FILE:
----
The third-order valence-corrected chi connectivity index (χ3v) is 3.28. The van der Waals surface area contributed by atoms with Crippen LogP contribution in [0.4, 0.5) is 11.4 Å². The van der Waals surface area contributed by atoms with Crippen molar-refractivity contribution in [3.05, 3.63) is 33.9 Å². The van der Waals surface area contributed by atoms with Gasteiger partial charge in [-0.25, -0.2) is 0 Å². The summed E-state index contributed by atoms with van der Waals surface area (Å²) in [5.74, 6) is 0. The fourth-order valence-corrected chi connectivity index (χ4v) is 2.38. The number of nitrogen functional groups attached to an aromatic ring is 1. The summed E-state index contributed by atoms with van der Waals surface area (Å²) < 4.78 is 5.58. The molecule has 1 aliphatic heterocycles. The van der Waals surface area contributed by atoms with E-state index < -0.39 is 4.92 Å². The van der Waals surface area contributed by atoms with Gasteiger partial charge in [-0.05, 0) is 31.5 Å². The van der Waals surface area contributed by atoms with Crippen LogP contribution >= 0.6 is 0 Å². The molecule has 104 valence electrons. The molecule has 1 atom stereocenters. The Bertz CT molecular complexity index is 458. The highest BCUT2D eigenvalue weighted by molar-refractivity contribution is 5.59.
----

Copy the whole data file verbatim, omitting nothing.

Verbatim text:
The third-order valence-corrected chi connectivity index (χ3v) is 3.28. The van der Waals surface area contributed by atoms with Crippen LogP contribution in [0.4, 0.5) is 11.4 Å². The van der Waals surface area contributed by atoms with Crippen molar-refractivity contribution in [3.05, 3.63) is 33.9 Å². The van der Waals surface area contributed by atoms with Gasteiger partial charge in [-0.25, -0.2) is 0 Å². The summed E-state index contributed by atoms with van der Waals surface area (Å²) in [5.74, 6) is 0. The fourth-order valence-corrected chi connectivity index (χ4v) is 2.38. The number of nitrogen functional groups attached to an aromatic ring is 1. The summed E-state index contributed by atoms with van der Waals surface area (Å²) < 4.78 is 5.58. The molecule has 1 aliphatic heterocycles. The van der Waals surface area contributed by atoms with E-state index < -0.39 is 4.92 Å². The van der Waals surface area contributed by atoms with Gasteiger partial charge in [-0.05, 0) is 31.5 Å². The van der Waals surface area contributed by atoms with Crippen LogP contribution >= 0.6 is 0 Å². The molecule has 104 valence electrons. The molecule has 1 atom stereocenters. The Bertz CT molecular complexity index is 458. The highest BCUT2D eigenvalue weighted by molar-refractivity contribution is 5.59.